Stevie Nicks especially remembers the experience as unpleasant. Two weeks beforehand, she had gone into rehab to attempt to end her cocaine addiction. However, the video shoot could not be rescheduled, and she had to take a break for it. Near the end of the first of three days, she was exhausted and said she wanted some cocaine. A small bottle that was discreetly brought to her was later thrown out before she could use any.

Those issues were further strained by having to work closely with former boyfriend, Lindsay Buckingham. “We weren’t getting along well then. I didn’t want to be anywhere near him; I certainly didn’t want to be in his arms,” she says of the scene where the two are dancing. “If you watch the video, you’ll see I wasn’t happy. And he wasn’t a very good dancer.

On March 25, 2009 during a show in Montreal on Fleetwood Mac’s Unleashed Tour, Stevie Nicks gave a short history of the inspiration behind Gypsy. She explained it was written sometime in 1978-79, when the band had become “very famous, very fast,” and it was a song that brought her back to an earlier time, to an apartment in San Francisco where she had taken the mattress off her bed and put it on the floor. To contextualize, she voiced the lyrics: “So I’m back, to the velvet underground. Back to the floor, that I love. To a room with some lace and paper flowers. Back to the gypsy that I was.” Those are the words: ‘So I’m back to the velvet underground’—which is a clothing store in downtown San Francisco, where Janis Joplin got her clothes, and Grace Slick from Jefferson Airplane. It was this little hole in the wall, amazing, beautiful stuff—’back to the floor that I love, to a room with some lace and paper flowers, back to the gypsy that I was.'”

When the five members of Fleetwood Mac reconvened in the studio in 1978 to record the follow-up to their massively successful/decade-defining/inescapable disc Rumours, it would have been painfully easy to simply spit out Rumours II.

Instead, they took 13 months and spent a then-unprecedented $1 million-plus to birth Tusk, a double album of 20 songs spanning 72 minutes. The effort defied expectations, confounded some fans, sold “only” 4 million units, and produced only two singles resembling hits: the tribal-sounding title track (recorded with the 112-piece University of Southern California Trojan Marching Band), and Stevie Nicks’ ethereal “Sara.”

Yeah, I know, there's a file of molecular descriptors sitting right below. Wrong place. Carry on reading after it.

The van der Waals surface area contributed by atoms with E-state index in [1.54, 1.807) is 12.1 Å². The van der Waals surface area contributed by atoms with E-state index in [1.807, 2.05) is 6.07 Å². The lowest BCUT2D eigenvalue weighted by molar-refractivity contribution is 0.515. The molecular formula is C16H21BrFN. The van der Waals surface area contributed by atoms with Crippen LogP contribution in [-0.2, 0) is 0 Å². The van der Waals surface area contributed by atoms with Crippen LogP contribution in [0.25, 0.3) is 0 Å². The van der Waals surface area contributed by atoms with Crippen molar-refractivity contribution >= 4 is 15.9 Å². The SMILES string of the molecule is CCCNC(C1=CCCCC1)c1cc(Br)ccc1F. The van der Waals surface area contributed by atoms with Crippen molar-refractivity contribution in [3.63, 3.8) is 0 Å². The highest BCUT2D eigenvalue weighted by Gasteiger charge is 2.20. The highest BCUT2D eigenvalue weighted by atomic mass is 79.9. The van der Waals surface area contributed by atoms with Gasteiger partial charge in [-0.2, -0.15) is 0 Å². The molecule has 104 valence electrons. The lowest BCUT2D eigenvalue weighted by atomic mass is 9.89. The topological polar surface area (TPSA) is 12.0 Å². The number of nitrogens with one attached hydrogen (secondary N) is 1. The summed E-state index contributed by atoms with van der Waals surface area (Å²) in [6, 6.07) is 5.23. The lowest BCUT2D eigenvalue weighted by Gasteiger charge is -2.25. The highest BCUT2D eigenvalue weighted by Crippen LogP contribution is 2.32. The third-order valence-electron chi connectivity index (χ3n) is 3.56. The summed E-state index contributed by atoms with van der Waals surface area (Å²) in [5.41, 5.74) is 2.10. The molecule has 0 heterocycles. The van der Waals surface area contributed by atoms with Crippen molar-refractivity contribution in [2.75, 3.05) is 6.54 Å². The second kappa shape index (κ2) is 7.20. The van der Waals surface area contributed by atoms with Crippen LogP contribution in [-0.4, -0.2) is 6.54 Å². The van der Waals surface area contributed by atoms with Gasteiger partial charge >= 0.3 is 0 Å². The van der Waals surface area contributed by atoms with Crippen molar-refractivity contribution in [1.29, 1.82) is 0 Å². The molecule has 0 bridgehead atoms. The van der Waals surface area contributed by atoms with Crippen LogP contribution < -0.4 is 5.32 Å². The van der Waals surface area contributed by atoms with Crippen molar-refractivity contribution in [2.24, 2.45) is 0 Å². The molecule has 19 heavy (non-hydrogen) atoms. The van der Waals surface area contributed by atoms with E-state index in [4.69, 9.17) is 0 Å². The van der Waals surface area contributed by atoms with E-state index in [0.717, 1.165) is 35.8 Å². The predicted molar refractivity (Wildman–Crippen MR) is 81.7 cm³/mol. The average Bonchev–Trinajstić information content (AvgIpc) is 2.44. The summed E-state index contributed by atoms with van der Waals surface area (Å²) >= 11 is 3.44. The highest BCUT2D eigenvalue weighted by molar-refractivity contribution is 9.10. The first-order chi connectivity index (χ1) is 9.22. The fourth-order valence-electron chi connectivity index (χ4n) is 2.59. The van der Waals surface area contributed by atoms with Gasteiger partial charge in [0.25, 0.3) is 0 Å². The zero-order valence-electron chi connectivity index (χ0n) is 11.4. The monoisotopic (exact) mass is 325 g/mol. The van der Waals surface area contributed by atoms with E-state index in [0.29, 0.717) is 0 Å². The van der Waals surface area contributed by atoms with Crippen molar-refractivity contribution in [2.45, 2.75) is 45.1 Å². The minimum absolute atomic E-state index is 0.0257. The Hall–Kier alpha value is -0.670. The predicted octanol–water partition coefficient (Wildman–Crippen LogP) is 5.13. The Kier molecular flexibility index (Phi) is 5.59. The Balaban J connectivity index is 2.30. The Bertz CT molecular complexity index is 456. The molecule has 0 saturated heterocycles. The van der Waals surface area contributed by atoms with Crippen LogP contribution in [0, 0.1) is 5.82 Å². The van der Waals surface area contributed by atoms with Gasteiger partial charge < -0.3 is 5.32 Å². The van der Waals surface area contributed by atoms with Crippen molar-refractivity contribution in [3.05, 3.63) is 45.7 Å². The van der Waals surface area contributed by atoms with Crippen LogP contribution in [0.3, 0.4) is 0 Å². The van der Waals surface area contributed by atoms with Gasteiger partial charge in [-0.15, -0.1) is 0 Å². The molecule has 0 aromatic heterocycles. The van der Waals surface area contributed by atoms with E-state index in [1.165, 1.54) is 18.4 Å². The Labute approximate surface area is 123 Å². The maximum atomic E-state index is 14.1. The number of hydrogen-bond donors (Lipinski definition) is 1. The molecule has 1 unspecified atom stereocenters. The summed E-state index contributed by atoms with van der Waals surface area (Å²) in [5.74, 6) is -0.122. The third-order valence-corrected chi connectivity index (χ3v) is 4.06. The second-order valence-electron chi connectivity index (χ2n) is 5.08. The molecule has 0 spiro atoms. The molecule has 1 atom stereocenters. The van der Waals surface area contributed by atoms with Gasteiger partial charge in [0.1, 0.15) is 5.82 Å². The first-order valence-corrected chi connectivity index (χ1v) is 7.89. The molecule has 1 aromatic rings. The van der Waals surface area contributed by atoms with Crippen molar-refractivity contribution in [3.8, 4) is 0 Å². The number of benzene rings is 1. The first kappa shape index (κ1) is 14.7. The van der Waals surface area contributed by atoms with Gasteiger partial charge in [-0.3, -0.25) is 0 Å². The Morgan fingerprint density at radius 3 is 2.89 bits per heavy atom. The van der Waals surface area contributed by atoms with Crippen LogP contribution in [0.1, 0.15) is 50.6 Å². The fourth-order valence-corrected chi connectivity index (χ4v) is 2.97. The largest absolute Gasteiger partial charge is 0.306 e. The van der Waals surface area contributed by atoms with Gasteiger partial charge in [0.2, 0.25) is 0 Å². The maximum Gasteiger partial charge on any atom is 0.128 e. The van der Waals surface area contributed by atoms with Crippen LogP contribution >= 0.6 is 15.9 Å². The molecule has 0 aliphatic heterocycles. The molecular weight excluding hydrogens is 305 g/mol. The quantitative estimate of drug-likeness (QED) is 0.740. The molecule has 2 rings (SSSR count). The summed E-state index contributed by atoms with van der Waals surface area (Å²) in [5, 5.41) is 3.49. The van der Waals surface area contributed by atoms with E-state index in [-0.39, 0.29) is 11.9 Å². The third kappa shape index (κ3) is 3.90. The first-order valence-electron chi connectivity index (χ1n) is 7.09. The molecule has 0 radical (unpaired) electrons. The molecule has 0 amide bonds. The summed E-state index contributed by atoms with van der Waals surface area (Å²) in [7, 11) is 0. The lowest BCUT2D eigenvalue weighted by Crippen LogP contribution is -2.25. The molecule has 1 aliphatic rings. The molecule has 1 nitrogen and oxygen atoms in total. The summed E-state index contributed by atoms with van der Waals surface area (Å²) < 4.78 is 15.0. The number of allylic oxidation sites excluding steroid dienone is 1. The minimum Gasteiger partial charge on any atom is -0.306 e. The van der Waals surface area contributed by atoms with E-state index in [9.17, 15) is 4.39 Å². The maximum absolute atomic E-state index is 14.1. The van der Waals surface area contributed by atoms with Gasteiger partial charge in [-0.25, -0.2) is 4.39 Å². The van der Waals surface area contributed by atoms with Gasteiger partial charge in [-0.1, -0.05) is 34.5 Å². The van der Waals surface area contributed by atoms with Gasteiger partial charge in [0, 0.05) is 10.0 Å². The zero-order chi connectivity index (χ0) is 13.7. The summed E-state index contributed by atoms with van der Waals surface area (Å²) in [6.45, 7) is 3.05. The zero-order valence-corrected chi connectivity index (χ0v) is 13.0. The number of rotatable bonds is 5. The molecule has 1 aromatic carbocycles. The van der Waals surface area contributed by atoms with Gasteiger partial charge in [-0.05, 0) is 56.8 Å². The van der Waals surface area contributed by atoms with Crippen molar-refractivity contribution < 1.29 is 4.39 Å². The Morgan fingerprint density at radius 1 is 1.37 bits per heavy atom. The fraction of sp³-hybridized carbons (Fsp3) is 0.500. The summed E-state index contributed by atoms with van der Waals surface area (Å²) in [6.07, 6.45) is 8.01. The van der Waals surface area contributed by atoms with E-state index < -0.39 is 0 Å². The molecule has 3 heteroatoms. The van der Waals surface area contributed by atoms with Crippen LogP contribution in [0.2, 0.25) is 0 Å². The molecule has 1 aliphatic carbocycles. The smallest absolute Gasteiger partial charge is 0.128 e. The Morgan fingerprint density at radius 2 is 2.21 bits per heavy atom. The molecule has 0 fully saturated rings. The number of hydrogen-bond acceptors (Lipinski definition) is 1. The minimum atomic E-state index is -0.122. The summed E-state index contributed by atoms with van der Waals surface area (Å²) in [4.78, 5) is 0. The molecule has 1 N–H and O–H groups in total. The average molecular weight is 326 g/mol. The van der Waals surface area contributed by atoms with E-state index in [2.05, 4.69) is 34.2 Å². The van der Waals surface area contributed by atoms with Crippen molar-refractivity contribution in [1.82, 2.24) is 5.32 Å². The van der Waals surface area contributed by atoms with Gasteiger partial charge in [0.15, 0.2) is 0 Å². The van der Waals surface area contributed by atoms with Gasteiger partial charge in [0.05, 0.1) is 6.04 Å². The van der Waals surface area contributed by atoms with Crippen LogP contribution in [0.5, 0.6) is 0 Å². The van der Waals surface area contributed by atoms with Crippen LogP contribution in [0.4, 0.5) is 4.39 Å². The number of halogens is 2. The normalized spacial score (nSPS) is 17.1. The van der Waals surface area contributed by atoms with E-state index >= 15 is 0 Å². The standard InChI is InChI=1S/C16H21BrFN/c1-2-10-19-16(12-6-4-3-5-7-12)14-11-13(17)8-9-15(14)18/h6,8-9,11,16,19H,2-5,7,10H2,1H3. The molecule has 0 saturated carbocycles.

However, a funny thing happened with Tusk in the ensuing 35 years. Its standing among both Fleetwood Mac fans and musicians has skyrocketed, as has respect for the wildly diverse songs and experimentation. Now, Rhino/Warner Brothers has released Tusk: The Deluxe Edition. The 5-CD/2-LP/1-DVD set includes the original album remastered, a bevy of outtakes and alternate takes, and plenty of live material from the ensuing tour.

In the booklet of liner notes and rare photos, Jim Irvin celebrates the potpourri grab bag of music, spearheaded by Lindsey Buckingham’s newfound infatuation with the sounds of punk and New Wave music, and a desire to not repeat the same old formula. He would even adopt an entirely new look for the photos shoots and tour of closely cropped hair, suits, and…uh…heavy makeup. “Listening to Tusk is like walking around a ridiculously eclectic art gallery curated by someone who’s keeping their aesthetic a secret,” Irvin offers. “And old master next to an abstract, a kinetic sculpture next to a watercolour. It makes no sense at first.”

Though, contrary to the established Rock History Narrative of him fighting for the change alone, both Nicks and Mick Fleetwood and not just Buckingham were also eager to shake things up, according to their own comments today.

And what of the effect as a whole? Buckingham certainly brings an un-Mac-like tension, nervous energy, and biting sarcasm to efforts like the deranged square-dance sound of “The Ledge,” the punkish “What Makes You Think You’re the One,” the biting “Not That Funny,” and the “rockabilly on acid” of “That’s Enough For Me.”

Stevie Nicks, always given something of a short shrift in terms of songwriting since she doesn’t play an instrument (not counting the tambourine), offers some of her finest work in the longing “Storms,” an upbeat “Angel,” elegiac “Beautiful Child,” and mysterious “Sisters of the Moon,” which surprisingly resurfaced on the set list for the Mac’s recent reunion tours.

Only Christine McVie’s contributions seem slight and listless — both lyrically and musically — save for some soft-and-gentle work on her usual romantic balladry in “Over and Over” and “Brown Eyes.”

Tusk’s recording period saw Christine’s involvement with both Grant Curry (the band’s lighting director) and Beach Boy Dennis Wilson, while Lindsay Buckingham fell into an intense involvement with record-company exec/former model Carol Ann Harris (who later wrote a not-that-flattering book about the relationship, Storms).